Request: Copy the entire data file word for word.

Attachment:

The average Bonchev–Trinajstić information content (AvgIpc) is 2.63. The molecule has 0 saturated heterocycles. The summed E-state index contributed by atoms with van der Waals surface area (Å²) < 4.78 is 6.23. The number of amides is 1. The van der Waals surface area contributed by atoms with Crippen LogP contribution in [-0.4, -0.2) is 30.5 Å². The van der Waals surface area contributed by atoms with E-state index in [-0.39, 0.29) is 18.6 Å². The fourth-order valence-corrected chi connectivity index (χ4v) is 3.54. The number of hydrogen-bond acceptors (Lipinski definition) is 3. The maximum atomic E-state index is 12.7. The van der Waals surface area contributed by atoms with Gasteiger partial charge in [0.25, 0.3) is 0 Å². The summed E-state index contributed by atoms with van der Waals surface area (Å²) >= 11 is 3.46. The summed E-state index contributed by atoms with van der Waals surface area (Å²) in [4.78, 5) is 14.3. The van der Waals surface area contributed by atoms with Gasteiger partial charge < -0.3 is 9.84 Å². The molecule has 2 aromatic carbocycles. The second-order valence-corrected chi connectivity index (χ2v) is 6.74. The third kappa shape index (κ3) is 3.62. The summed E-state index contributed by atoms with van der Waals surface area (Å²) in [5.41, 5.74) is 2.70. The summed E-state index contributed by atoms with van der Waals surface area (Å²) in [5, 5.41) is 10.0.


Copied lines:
The average Bonchev–Trinajstić information content (AvgIpc) is 2.63. The molecule has 0 saturated heterocycles. The summed E-state index contributed by atoms with van der Waals surface area (Å²) < 4.78 is 6.23. The number of amides is 1. The van der Waals surface area contributed by atoms with Crippen LogP contribution in [-0.4, -0.2) is 30.5 Å². The van der Waals surface area contributed by atoms with E-state index in [-0.39, 0.29) is 18.6 Å². The fourth-order valence-corrected chi connectivity index (χ4v) is 3.54. The number of hydrogen-bond acceptors (Lipinski definition) is 3. The maximum atomic E-state index is 12.7. The van der Waals surface area contributed by atoms with Gasteiger partial charge in [0.25, 0.3) is 0 Å². The summed E-state index contributed by atoms with van der Waals surface area (Å²) >= 11 is 3.46. The summed E-state index contributed by atoms with van der Waals surface area (Å²) in [4.78, 5) is 14.3. The van der Waals surface area contributed by atoms with Gasteiger partial charge < -0.3 is 9.84 Å². The molecule has 2 aromatic carbocycles. The second-order valence-corrected chi connectivity index (χ2v) is 6.74. The third kappa shape index (κ3) is 3.62. The summed E-state index contributed by atoms with van der Waals surface area (Å²) in [5.41, 5.74) is 2.70. The summed E-state index contributed by atoms with van der Waals surface area (Å²) in [5, 5.41) is 10.0.